In view of the fact that non-impregnated fibers lack good adhesion between the fiber and resin matrix compromising clinical longevity and freshly drawn glass fibers exhibit higher strength than ordinary glass fibers but are rapidly degraded on exposure to moisture and humidity. Immediate coating of these fibers with resin maintains the high strength values, thus the concept of pre-impregnation of glass fibers evolved (Splint-it). This is done by pre-impregnating the fiber bundles with resin during a controlled manufacturing process. [11] Glass fibers are pretreated with organo-silanes and polyethylene fibers are subjected to cold gas plasma treatment that increases their wettability and chemical bond. There are two types of glass fibers E-glass and S-glass of which E-glass is employed in dental materials. Another type known as C-glass was used in chemical applications requiring greater corrosion resistance to acids than is provided by E-glass. [12] (Table 1)
Table 1. Classification of fiber- reinforced composite dental products [15]

3. How FRC Materials Work

The mechanical performance of FRC is influenced by several parameters. Increasing fiber volume leads to a greater increase in mechanical strength. The fiber architecture: unidirectional fibers long, continuous, and parallel followed by braided and woven fibers also increase flexural strength b van Hueman. Typically, fibers are 7 to 10 µm in diameter and span the length of the prosthesis or appliance. By comparison, the particles used in standard restorative dental composites are 1 to 5 µm in diameter, or submicron in size. Glass fibers of various kinds are commonly used in dental laboratory products, while polymeric reinforcements, such as ultra high molecular weight polyethylene, are often used for chair-side applications. Posts are made of carbon or glass fibers.
• Woven fiber is less technique-sensitive, has lesser flexural strength and easier to manipulate hence conforms to the desired shape and maintains its adaptation during placement and is the ideal choice while making an appliance for rotated or malpositioned teeth. C Dyer et al
• Unidirectional fiber has greater flexure strength and rigidity and is the better choice for high stress situations as in prosthodontic frameworks. [14]

4. Mechanical Properties

For unidirectional fiber composites, in which fibers run parallel and in one direction, properties are highest in the direction parallel to the fibers and lowest in the direction perpendicular to the fibers. [14] As a result, restoration and appliance designs seek to place the reinforcing fibers parallel to the areas with highest stresses. In a posterior bridge the pontic is a freestanding structural component subjected to immense force. Hence the pontic bar is made up of unidirectional fibers and then multiple layers of fibers are wrapped around the pontic bar spanning the abutments to reinforce the pontic multidirectionally. In anterior bridge the incisal edge of the anterior pontic is not as wide and therefore a pontic bar made of unidirectional fibers will suffice. [15]

5. Fiber-Reinforced Fixed Prostheses (FRC FPD)

FRC FPD’s consist of a framework made of glass fibers onto which a particulate composite veneer is made. They are fabricated in the dental laboratory to minimize chair time and optimize esthetics and mechanical properties. FRC FPD’s are versatile and can be used in a variety of clinical situations and are accordingly classified as complete coverage or partial coverage FPD’s depending on the case. They vary from complete crown-retained FPDs in terms of procedure, as 1) onlay- complete coverage 2) inlay-intra coronal preparations 3) surface-retained FPDs. [16]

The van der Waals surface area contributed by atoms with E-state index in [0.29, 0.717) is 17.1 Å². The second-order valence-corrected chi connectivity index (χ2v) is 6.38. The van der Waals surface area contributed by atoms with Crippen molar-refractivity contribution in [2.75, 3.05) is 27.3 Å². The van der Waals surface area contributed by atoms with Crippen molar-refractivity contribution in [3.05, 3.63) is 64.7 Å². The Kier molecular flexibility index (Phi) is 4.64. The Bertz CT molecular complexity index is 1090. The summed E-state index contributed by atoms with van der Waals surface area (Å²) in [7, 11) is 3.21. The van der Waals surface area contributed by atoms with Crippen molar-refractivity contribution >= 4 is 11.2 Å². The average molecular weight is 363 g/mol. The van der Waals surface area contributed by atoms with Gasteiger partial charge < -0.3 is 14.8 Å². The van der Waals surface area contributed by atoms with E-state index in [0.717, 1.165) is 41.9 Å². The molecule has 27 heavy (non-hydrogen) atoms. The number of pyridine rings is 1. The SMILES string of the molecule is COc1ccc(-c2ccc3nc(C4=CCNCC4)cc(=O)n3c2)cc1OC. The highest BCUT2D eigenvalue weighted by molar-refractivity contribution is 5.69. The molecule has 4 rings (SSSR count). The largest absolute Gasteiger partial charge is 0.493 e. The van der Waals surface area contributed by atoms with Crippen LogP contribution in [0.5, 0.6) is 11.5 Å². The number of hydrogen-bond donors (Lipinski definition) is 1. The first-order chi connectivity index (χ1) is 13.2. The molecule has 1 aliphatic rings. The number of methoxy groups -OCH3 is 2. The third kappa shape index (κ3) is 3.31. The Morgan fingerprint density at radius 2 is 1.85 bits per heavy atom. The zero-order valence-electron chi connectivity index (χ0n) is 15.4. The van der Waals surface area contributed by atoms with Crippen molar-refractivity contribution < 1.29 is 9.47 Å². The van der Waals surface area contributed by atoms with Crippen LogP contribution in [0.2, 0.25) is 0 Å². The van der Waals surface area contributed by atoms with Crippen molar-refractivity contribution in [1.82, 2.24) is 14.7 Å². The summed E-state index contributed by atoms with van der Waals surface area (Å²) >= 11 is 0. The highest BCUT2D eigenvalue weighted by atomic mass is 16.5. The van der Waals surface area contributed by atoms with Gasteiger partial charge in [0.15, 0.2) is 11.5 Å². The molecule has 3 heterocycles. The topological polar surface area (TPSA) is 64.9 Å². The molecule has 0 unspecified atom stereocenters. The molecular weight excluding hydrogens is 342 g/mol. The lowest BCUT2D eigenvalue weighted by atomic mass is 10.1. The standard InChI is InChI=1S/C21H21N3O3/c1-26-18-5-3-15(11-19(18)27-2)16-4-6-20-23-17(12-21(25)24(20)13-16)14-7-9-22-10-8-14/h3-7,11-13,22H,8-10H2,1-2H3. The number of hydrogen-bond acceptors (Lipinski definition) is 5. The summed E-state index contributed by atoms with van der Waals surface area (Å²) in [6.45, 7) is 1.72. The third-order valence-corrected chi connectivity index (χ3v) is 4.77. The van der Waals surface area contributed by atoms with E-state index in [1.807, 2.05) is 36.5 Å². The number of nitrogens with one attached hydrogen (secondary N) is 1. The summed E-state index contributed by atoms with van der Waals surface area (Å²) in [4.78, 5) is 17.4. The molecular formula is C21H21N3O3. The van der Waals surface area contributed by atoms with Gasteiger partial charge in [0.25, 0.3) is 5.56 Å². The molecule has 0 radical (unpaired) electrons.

Tooth preparations made for complete coverage FRC FPD require a shoulder or chamfer preparation with minimally tapered axial walls and smooth continuous finish lines (with 90-120 degree) cavosurface angle placed above the cervical third of the tooth. Additionally 1.2 – 1.5 mm axial reduction on the facial and lingual surfaces and 1.5 mm occlusal reduction are required for adequate thickness. The survival rate of single pontic complete coverage FRC FPD was reported by Frielich et al to be 95% after a 4.3 year follow upd. In contrast Vallittu reported a 75% survival rate after a follow up of 24-36 months. This difference could be attributed to the lower modulus of elasticity that enables the prosthesis to debond during function. e
The intra coronal type is used when the tooth adjacent to the edentulous space has an existing restoration. The tooth preparation for this type of FRC FPD requires the placement of a proximal step and isthmus to enhance retention. The proximal step is 3-4 mm wide and 1 mm deep on axial walls adjacent to edentulous space. An occlusal isthmus is placed in posterior abutment teeth (0.5 mm deep and 2-3 mm wide) and a lingual step on anterior abutment preparations. One of the factors that affects the strength of inlay retained FPD’s is the dimension of the proximal box. This allows for sufficient material at the connector area and also gives the technician a positive stop for placing the pontic FRC support. The isthmus allows for a continuous I-beam configuration of FRC over each abutment tooth and across the edentulous space. In the hand fabricated framework (FibreKor) for anterior tooth preparations an additional step or double shoulder configuration on the lingual surface is provided to avoid creating a retainer with an over contoured lingual axial surface. [17] Jain & Cobb reported a 95% survival rate for singke pontic inlay retained FRC after a 4.5 year follow up. F A meta analysis by Cruegers and van’t Hof found a 75% survival rate with maxillary frameworks surviving longer than mandibular frameworks. The failure for this type of FRC was delamination of the veneering resin under masticatory laods of 300-500N indicating that they are suitable for clinical application. However the clinical longevity is largely influenced by the fiber system used eg: E-glass fibers and indirectly fabricated FRC’s demonstrated higher functional survival rates.g